Ask the Wizard #306
The Suncoast is running a poker promotion where the player wins $50 to $100 if he gets a specific high pocket pair and loses in Texas Hold 'Em. The pocket pair depends on the day, but can be jacks, queens, kings, or aces. If the pair loses the win is $100 if both hole cards are black, $75 if both are red, and $50 if there are one of each color. What is this promotion worth on an hourly basis?
It depends on the number of players at the table. The more the better, because you'll have a greater chance of losing with more players. The following table shows the probability of each of the four pairs losing by the total players at the table, including yourself. This assumes that nobody folds. This is obviously an unrealistic assumption, so I would take these probabilities as an upper bound.
Probability of Losing in Texas Hold 'Em
The average win is easily calculated as $100 × (1/6) + $75 × (1/6) + $50 × (1/2) = $62.50. That said, the next table shows the expected value of each of the four pocket pairs whenever they occur, assuming no other players fold.
Expected Win per Occasion
The next table shows the value of this promotion per hand played. It is simply the product of the table above and the probability of getting the required hold cards, which is 6/1326 = 0.90%.
Expected Win per Hand Played
The next table shows the value of this promotion per hour played, assuming a rate of 30 hands per hour. Again, this assume nobody ever folds, so I would take this as an upper bound on the value per hour.
Expected Win per Hour Played
Consider a game with the following rules:
- A random number generator provides random numbers between 0 and 1 uniformly distributed.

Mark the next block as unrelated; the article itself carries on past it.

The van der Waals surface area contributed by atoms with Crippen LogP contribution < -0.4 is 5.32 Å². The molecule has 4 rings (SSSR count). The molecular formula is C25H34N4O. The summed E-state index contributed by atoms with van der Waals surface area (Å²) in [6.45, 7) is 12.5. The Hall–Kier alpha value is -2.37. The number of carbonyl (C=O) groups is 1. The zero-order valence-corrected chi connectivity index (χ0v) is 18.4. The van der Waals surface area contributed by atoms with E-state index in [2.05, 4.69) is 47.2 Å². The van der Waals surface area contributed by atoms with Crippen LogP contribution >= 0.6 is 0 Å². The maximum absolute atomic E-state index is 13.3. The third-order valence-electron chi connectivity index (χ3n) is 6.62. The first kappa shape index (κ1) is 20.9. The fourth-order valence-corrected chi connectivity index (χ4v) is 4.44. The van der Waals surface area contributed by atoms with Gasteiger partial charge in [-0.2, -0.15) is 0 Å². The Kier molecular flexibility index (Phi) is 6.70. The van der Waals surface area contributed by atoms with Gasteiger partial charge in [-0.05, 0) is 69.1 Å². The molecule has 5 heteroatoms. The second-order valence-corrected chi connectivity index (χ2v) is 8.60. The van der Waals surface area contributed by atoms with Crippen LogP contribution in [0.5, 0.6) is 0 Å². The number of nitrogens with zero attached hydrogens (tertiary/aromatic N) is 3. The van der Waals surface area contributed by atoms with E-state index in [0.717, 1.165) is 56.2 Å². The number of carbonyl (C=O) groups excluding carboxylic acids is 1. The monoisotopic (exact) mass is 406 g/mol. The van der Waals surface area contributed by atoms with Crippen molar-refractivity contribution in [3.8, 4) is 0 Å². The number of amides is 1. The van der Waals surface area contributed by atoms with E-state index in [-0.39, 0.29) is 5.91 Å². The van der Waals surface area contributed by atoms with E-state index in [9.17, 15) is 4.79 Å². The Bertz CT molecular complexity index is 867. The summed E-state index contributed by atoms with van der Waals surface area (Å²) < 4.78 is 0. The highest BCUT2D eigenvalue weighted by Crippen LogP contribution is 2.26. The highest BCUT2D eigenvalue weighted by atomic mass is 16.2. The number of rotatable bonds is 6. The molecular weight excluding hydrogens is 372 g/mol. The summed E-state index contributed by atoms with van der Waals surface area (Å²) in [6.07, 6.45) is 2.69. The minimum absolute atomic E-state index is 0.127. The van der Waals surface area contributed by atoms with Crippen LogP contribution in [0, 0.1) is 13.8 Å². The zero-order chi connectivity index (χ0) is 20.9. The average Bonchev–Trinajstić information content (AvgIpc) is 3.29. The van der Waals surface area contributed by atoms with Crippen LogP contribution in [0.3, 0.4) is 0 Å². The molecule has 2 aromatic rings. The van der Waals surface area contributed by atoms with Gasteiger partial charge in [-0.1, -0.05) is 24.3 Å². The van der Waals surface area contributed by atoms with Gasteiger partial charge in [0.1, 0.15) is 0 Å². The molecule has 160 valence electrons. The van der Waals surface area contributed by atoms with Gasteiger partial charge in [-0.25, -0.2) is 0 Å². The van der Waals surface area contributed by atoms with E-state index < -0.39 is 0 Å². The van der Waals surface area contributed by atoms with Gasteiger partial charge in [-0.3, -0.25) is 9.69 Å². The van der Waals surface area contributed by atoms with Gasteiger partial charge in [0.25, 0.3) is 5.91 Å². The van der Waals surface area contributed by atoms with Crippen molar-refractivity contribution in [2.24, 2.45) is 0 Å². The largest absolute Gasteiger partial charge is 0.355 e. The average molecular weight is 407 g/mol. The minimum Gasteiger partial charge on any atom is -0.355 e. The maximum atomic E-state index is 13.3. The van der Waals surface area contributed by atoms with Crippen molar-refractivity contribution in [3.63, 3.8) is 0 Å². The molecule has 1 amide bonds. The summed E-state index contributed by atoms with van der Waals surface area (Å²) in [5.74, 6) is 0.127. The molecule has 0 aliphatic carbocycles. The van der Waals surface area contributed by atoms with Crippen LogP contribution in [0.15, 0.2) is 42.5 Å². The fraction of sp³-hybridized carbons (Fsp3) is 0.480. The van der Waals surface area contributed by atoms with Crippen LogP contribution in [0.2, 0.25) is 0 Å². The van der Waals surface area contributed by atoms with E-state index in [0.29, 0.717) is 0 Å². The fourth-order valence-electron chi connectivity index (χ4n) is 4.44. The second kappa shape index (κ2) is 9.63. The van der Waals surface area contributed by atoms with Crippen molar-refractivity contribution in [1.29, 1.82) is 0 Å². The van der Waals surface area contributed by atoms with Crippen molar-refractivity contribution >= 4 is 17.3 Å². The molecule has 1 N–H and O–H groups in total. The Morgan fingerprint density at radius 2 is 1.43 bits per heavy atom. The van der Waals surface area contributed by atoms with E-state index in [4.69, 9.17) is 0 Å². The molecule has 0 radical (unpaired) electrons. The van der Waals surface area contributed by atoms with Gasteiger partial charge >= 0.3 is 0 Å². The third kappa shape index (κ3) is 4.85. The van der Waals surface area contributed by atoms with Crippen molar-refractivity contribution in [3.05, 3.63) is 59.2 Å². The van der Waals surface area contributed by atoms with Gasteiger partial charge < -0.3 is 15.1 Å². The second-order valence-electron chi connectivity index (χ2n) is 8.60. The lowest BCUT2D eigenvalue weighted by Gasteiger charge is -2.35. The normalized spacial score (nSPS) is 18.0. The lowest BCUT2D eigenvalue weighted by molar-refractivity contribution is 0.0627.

- Two players each get a separate number. Each player can see his own number only.
- Player 1 may keep his initial number or swap for a new random number.
- Player 2, knowing player 1's action, has the same option to keep his original number or swap for a new one.
- Player with the higher number wins.
I have four questions about the game:
- Answer the following questions about the game:
- At what number is player 1 indifferent to standing and switching?
- Assuming player 1 switches, at what number should player 2 be indifferent to standing and switching?
- Assuming player 1 stands, at what number should player 2 be indifferent to standing and switching?
- Assuming optimal strategy by both players, what is the probability player 1 will win?
The answer and solution can be found in my page of Math Problems, problem 225.
Is the "Jackpot Only" option in the Mega Millions lottery a good value?
If we ignore the effects of taxes, the annuity on the jackpot, and jackpot sharing, then if the jackpot is greater than $224,191,728 you should invoke the "Jackpot Only" option. If we do consider those factors, then you should never invoke but the Megaplier instead.
For more information, please see my page on the Mega Millions lottery.
At the Sky City casino in Auckland, New Zealand, both the player and dealer must make use of both his hole cards in Ultimate Texas Hold 'Em. How does this effect the odds compared to the usual rules where any five cards can be used?
That rule increases the house edge from 2.19% to 7.97% and the Element of Risk from 0.53% to 1.90%. This is because the dealer won't qualify more often and it will be harder to win on the Blind bet, which requires a straight or better.
For more details of my analysis, please see my new page on the Auckland variant of Ultimate Texas Hold 'Em.
For discussion about this question, please see the thread ULTIMATE IN NEW ZEALAND in my forum at Wizard of Vegas.